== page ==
(Dir. Ridley Scott) (2017)
As C. P. Snow once pointed out, the conscience of the rich is different to that of mere mortals. This difference affords the key interest in Mr Scott’s rather lustreless thriller, based on the Getty kidnapping case, in which Christopher Plummer famously took over the role (as billionaire oil baron and professional Scrooge, J. Paul Getty) from Kevin Spacey, when Spacey’s work was already in the can. You can see the studio’s reasoning – Spacey had become persona non grata and had to wear a ton of make-up to look like the aged Getty; Plummer simulated Getty adequately without the distraction of heavy greasepaint, and was far better qualified to encapsulate the character’s weird nastiness without making him too coldly robotic (e.g. see his turn as Mike Wallace in The Insider). And then there were splendid opportunities for virtue-signalling (enhancing prospects of industry awards and media kudos) and free publicity, probably well justifying the $10m spent on re-takes.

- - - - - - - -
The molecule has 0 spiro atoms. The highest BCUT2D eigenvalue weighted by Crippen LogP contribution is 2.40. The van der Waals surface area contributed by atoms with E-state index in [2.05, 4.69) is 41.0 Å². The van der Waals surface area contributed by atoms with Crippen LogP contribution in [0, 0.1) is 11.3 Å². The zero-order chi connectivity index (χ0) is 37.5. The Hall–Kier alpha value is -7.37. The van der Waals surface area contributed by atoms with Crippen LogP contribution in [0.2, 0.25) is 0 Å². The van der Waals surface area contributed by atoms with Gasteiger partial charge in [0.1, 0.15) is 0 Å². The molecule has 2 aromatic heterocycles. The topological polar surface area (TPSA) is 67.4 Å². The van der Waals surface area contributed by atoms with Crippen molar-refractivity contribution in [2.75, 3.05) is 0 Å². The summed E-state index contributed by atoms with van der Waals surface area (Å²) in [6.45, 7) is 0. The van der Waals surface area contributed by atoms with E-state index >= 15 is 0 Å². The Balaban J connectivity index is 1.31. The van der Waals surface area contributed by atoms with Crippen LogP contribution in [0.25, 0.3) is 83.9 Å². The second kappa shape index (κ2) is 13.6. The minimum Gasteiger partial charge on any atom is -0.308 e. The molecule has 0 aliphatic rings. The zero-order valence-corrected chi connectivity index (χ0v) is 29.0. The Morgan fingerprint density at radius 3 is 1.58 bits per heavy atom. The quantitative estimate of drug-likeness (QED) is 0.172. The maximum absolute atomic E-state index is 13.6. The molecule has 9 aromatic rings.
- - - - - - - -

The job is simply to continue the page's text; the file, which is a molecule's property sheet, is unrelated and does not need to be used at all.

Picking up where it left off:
Plummer justifies the switch with a neat and nuanced performance that overshadows the film, overshadows it such that we barely notice Mark Wahlberg and others in diverse procedural roles. Charlie Plummer (no relation), as the kidnapped grandson John Paul Getty III, copping heavy physical and psychological drubbing, and Michelle Williams as his feisty mother, are both good. The various (Calabrian?) kidnappers mug like extras in a spaghetti western but Romain Duris gives his man a little humanity (without quite nailing the accent). The film is beautifully shot, as one would expect from this director, and the locations are choice, but the essential problem is the wafer-thin scenario (it is an episode, rather than a story) and the laborious, repetitive pacing. In presenting what could have been an electrifying account of one isolated woman’s fight to save a loved one, in the face of total insouciance from granddad, we instead get a milk-and-water amalgam of A Mighty Heart and A Christmas Carol.